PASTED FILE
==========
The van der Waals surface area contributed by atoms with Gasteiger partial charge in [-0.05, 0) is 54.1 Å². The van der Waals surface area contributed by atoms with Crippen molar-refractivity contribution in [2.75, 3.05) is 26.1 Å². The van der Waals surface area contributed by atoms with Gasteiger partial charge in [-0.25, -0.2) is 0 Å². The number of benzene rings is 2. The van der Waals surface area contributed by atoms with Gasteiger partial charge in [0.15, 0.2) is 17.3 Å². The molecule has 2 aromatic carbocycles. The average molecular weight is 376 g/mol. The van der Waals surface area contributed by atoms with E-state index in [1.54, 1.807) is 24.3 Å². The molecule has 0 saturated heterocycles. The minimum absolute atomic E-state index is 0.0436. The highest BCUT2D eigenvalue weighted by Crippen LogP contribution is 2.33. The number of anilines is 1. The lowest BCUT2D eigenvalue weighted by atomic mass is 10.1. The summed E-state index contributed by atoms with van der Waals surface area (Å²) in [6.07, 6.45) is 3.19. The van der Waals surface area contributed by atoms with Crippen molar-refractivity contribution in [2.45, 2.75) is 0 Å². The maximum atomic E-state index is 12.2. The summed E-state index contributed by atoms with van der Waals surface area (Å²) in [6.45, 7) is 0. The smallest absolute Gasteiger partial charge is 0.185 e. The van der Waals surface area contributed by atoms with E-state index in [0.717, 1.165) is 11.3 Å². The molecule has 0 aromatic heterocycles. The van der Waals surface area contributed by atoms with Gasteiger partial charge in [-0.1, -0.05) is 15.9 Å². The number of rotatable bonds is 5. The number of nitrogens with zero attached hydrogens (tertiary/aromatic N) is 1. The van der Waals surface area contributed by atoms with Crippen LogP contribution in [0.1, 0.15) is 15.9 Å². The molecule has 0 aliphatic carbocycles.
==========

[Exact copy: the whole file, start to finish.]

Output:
The van der Waals surface area contributed by atoms with Gasteiger partial charge in [-0.05, 0) is 54.1 Å². The van der Waals surface area contributed by atoms with Crippen molar-refractivity contribution in [2.75, 3.05) is 26.1 Å². The van der Waals surface area contributed by atoms with Gasteiger partial charge in [-0.25, -0.2) is 0 Å². The number of benzene rings is 2. The van der Waals surface area contributed by atoms with Gasteiger partial charge in [0.15, 0.2) is 17.3 Å². The molecule has 2 aromatic carbocycles. The average molecular weight is 376 g/mol. The van der Waals surface area contributed by atoms with E-state index in [1.54, 1.807) is 24.3 Å². The molecule has 0 saturated heterocycles. The minimum absolute atomic E-state index is 0.0436. The highest BCUT2D eigenvalue weighted by Crippen LogP contribution is 2.33. The number of anilines is 1. The lowest BCUT2D eigenvalue weighted by atomic mass is 10.1. The summed E-state index contributed by atoms with van der Waals surface area (Å²) in [6.07, 6.45) is 3.19. The van der Waals surface area contributed by atoms with Crippen molar-refractivity contribution in [2.45, 2.75) is 0 Å². The maximum atomic E-state index is 12.2. The summed E-state index contributed by atoms with van der Waals surface area (Å²) in [6.45, 7) is 0. The smallest absolute Gasteiger partial charge is 0.185 e. The van der Waals surface area contributed by atoms with E-state index in [0.717, 1.165) is 11.3 Å². The molecule has 0 aromatic heterocycles. The van der Waals surface area contributed by atoms with Gasteiger partial charge in [-0.1, -0.05) is 15.9 Å². The number of rotatable bonds is 5. The number of nitrogens with zero attached hydrogens (tertiary/aromatic N) is 1. The van der Waals surface area contributed by atoms with Crippen LogP contribution in [0.1, 0.15) is 15.9 Å². The molecule has 0 aliphatic carbocycles.